pregnant woman with bootiesPregnant women are just as good at judging whether their now-expanding bodies will fit through a door or other openings as people who are not expecting, according to a new study published in Springer's journal Attention, Perception, & Psychophysics.

Human brains continually re-evaluate their perspective of the environment based on the individual’s changing body size and physical abilities. In other words, the mind is able to assess how the body can interact with its surroundings. Scientists refer to this ability as “perceptual-motor recalibration.” This skill helps people choose an appropriately sized chair and walk through doorways.

They use the term “affordances” to describe the fit between the body and its environment. As a person’s body changes relative to his environment, his affordances change too. For example, a person’s affordances change as he grows older, when he gains weight, or if he suffers certain illnesses that decrease his strength or stamina. These types of affordances usually changes slowly over time; pregnancy changes create rapid changes in affordance and demands quick perceptual-motor recalibration.

Some medical professionals speculate pregnancy hinders a woman’s perception of her affordances because maternity causes such swift physical changes. In this new study, scientists set out to investigate perceptual-motor recalibration in pregnant women. They wanted to know if an expectant mother bases her affordances on her pre-baby body or if her brain recalibrates constantly in tune with her changing body.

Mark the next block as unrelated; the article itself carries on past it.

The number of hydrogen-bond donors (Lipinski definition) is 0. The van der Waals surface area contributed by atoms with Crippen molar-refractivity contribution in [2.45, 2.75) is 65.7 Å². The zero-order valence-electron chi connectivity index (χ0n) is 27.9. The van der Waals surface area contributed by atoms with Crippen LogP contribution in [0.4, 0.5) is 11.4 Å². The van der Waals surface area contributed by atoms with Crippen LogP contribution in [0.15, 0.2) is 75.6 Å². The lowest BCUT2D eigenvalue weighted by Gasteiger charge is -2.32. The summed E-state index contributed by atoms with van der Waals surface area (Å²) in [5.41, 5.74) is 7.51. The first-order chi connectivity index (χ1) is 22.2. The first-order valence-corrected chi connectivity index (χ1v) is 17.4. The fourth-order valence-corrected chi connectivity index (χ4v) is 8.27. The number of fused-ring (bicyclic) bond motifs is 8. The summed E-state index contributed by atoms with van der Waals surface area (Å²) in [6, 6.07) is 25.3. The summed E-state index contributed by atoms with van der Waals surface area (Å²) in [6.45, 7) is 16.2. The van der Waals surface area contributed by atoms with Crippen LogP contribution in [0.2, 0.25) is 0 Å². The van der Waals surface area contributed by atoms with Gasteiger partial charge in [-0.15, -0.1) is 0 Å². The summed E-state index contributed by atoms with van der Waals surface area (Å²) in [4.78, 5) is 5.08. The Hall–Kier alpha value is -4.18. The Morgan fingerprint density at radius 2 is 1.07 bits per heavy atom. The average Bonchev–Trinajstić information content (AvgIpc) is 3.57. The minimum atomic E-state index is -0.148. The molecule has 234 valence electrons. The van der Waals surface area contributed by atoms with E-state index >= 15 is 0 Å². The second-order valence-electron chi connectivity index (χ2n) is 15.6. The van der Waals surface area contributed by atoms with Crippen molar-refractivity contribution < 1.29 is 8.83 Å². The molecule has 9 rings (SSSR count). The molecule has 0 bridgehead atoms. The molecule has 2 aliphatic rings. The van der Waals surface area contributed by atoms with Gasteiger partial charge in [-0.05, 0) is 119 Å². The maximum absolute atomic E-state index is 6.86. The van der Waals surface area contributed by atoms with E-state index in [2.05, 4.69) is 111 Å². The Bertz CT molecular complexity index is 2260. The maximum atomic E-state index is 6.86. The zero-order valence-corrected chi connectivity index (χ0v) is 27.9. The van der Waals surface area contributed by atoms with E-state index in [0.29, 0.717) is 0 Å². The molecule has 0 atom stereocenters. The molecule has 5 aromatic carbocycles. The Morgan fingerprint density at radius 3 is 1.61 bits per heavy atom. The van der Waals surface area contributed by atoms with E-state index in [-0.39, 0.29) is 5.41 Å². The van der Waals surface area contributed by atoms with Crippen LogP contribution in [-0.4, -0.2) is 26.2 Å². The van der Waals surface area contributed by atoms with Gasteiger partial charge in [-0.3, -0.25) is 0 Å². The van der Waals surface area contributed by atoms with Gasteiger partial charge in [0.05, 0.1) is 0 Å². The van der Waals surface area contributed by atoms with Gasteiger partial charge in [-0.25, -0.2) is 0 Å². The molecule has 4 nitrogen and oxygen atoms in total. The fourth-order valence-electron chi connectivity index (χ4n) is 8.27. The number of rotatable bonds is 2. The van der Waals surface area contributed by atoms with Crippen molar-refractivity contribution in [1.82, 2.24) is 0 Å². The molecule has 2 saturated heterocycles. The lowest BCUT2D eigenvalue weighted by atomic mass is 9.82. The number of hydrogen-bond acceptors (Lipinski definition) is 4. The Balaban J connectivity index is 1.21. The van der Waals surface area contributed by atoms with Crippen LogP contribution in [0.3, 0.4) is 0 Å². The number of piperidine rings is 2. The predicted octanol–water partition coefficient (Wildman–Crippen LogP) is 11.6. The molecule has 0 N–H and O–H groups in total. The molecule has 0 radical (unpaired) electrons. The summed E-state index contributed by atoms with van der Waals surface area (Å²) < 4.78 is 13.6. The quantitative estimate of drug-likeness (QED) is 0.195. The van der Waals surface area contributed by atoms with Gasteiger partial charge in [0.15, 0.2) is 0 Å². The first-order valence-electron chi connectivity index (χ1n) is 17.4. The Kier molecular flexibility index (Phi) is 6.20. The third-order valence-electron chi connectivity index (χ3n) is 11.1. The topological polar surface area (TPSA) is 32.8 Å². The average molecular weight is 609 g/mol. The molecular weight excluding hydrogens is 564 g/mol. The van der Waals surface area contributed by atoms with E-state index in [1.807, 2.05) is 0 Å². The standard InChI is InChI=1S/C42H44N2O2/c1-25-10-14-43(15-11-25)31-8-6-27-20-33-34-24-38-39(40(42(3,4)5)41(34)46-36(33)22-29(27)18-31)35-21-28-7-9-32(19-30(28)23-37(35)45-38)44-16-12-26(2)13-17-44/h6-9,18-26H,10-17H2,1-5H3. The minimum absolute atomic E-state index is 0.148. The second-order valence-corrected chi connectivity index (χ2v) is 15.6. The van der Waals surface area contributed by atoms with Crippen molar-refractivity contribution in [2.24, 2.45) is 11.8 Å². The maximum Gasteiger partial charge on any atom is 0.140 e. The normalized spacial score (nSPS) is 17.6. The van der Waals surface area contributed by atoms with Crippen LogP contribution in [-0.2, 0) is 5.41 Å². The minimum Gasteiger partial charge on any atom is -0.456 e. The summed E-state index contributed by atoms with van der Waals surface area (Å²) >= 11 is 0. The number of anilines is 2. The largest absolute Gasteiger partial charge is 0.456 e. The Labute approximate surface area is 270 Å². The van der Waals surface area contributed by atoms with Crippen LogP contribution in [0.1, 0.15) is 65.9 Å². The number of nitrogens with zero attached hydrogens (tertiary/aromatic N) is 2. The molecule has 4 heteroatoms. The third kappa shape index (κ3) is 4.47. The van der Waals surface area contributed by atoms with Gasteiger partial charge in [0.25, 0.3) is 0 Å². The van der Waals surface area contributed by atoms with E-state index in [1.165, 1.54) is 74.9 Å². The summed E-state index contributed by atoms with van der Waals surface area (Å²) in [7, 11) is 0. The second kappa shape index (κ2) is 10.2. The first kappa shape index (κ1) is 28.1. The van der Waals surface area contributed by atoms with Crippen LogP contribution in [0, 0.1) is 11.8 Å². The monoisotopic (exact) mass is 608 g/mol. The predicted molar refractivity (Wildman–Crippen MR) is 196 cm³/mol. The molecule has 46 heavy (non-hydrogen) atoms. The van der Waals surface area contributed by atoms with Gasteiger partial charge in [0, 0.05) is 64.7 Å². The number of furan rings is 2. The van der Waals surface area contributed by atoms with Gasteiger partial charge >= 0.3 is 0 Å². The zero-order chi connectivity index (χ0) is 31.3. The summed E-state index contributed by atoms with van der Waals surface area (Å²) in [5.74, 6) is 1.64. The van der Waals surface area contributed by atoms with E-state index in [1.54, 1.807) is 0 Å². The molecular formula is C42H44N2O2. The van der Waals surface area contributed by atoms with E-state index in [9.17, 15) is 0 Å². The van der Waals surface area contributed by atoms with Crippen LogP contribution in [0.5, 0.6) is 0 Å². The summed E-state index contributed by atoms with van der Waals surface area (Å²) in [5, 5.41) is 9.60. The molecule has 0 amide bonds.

The scientists initially assessed 11 women and found study participants had no problem determining which doors were large enough to fit through in a sideways position, even as the pregnancies progressed. This means pregnant women could correctly assess the spatial relationship between their slowly growing bellies and their environment.

The researchers wondered if the pregnant women were able to adapt simply because of daily opportunities to learn about the dimensions of their bodies. To explore this further, the scientists designed another experiment in which they asked participants to wear an article of clothing that simulates the ninth month of pregnancy. At first, study participants grossly miscalculated affordances and often overcompensated for their bellies. After some practice moving around, however, participants eventually learned to assess affordances accurately.

Source: Springer. "Pregnant women accurately judge the space needed to accommodate their growing bodies." Medical News Today. MediLexicon, Intl., 20 Dec. 2013. Web. 10 Jan. 2014.